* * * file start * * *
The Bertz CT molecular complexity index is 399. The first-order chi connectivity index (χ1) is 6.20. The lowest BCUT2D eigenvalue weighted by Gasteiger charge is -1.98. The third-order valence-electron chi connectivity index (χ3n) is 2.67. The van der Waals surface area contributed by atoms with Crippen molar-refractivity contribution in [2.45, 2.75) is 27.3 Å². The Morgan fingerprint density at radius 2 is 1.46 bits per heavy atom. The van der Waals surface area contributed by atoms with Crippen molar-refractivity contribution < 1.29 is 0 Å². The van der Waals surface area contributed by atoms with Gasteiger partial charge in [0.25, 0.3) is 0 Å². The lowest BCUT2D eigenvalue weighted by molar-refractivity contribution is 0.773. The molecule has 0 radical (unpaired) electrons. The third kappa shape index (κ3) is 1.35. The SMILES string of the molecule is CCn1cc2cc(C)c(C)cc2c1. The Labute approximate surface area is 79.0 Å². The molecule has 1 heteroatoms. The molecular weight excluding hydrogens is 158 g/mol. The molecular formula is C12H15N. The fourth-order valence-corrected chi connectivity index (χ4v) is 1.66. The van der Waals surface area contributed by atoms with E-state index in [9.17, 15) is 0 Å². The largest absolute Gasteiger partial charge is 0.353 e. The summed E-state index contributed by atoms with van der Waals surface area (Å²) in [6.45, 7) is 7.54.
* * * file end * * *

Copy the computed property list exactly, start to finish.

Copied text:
The Bertz CT molecular complexity index is 399. The first-order chi connectivity index (χ1) is 6.20. The lowest BCUT2D eigenvalue weighted by Gasteiger charge is -1.98. The third-order valence-electron chi connectivity index (χ3n) is 2.67. The van der Waals surface area contributed by atoms with Crippen molar-refractivity contribution in [2.45, 2.75) is 27.3 Å². The Morgan fingerprint density at radius 2 is 1.46 bits per heavy atom. The van der Waals surface area contributed by atoms with Crippen molar-refractivity contribution < 1.29 is 0 Å². The van der Waals surface area contributed by atoms with Gasteiger partial charge in [0.25, 0.3) is 0 Å². The lowest BCUT2D eigenvalue weighted by molar-refractivity contribution is 0.773. The molecule has 0 radical (unpaired) electrons. The third kappa shape index (κ3) is 1.35. The SMILES string of the molecule is CCn1cc2cc(C)c(C)cc2c1. The Labute approximate surface area is 79.0 Å². The molecule has 1 heteroatoms. The molecular weight excluding hydrogens is 158 g/mol. The molecular formula is C12H15N. The fourth-order valence-corrected chi connectivity index (χ4v) is 1.66. The van der Waals surface area contributed by atoms with E-state index in [9.17, 15) is 0 Å². The largest absolute Gasteiger partial charge is 0.353 e. The summed E-state index contributed by atoms with van der Waals surface area (Å²) in [6.45, 7) is 7.54.